3. Splitting your life apart is not easy.  It's never a clean cut.  It requires a great deal of consideration for some areas of marriage, family and finances and the ability to maintain objectivity when disregarding others.  If you're human, this becomes a very difficult thing to do without coming out of it a little scarred, resentful and shell shocked.

4. Half of your assets are gone.  Sometimes more or less, but regardless, after signing the agreement both parties likely have less than when they were married.  For most of us, it's quite a bit less.  We must now think and decide as an individual, opposed to a couple.  We have grown accustom to living with joint assets, incomes and housing.  We had two adults to manage the household, family and finances.  After a legal separation and divorce, we all have less.  No one feels good with less.  Yes, we have less of the things that caused our divorce as well.  But, less debt and marital discord don't really make us feel better about our situation.  It just spearheads the original guilt and shame of our failed marriage which in turn leads to more anger and depression.

In order to get through the stage of "less", you will need to do one of two things.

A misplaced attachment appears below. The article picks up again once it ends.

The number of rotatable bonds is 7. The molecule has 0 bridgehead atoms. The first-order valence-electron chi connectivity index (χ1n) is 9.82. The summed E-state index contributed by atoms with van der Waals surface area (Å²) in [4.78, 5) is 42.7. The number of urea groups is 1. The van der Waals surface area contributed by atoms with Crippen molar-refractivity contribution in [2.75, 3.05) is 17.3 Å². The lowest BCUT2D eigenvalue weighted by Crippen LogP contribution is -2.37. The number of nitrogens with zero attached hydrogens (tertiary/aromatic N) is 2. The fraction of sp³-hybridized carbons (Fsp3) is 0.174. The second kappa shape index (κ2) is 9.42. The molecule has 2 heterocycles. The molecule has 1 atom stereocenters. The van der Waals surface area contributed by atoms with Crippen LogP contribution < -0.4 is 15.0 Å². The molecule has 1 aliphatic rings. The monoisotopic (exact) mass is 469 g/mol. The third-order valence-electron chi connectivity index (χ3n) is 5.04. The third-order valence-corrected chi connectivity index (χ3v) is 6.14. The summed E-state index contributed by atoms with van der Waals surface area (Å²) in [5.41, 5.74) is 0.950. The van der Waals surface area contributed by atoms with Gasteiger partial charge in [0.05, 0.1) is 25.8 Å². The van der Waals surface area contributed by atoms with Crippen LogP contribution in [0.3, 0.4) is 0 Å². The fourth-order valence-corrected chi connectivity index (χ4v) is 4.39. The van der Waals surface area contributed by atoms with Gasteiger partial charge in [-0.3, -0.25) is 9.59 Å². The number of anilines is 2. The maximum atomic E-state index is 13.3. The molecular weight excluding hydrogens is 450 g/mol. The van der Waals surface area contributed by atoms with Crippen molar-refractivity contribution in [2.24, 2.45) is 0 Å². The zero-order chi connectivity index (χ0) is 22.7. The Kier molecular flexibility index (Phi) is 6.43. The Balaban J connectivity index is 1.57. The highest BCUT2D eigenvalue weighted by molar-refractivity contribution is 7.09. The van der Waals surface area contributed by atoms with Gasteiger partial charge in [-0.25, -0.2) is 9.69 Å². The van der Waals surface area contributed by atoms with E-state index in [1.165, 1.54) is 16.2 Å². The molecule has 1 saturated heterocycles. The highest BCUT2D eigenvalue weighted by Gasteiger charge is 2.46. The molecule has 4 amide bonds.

1. Ask a court to re-open your case.  Specific laws of each state vary.  It's best to consult a local attorney for guidance.  However, generally there needs to be the existence of compelling circumstances to do so.  

There needs to be proof that the judgement is deemed invalid - that the enforcement of the terms of the agreement would be oppressive, inequitable and/or unjust.

A motion or petition must be filed and your application would include the following:

  • -Deceit or fraud
  • -Duress or undue influence
  • -Mistake about a material fact affecting the agreement
  • -Fundamental inequity or unfairness in the agreement 

Again, due to the complexities of re-opening your case, it is best to consult with a local attorney who can advise you based on the laws of your states as well as your current circumstances and judgement.  

2. Accept and let go.

We aren't all born with the same great bodies, brains, parents and opportunities.  Some of us work harder in the gym, at school, work and home to get ahead.  We know that the idea that "life isn't fair" won't make things happen or improve our life or opportunities.  The same is true in divorce, the sooner we let go of "it isn't fair", the sooner we can get to our "rebirth" per se'.  ...or we can wallow in the fiery depths of hell and wonder why it's hot.  Uhm. Ya. Let's not.embarassedcry

You don't need to accept it as "a fair settlement/judgement".  It probably wasn't.  But, the longer you take from your life, looking back at what wasn't fair, the more it takes from you. 

You need to acknowledge that some things in life aren't right and will never be right regardless if it could be avoided or handled differently.  Sometimes bad things happen to really good people. 

The lesson here is to not let these bad things control your life or potential.  It may hold you back a bit, but don't let it keep you there.  If it takes too much of your life, then it becomes a part of it and that's when you really get an unfair settlement.

-OurDMK.com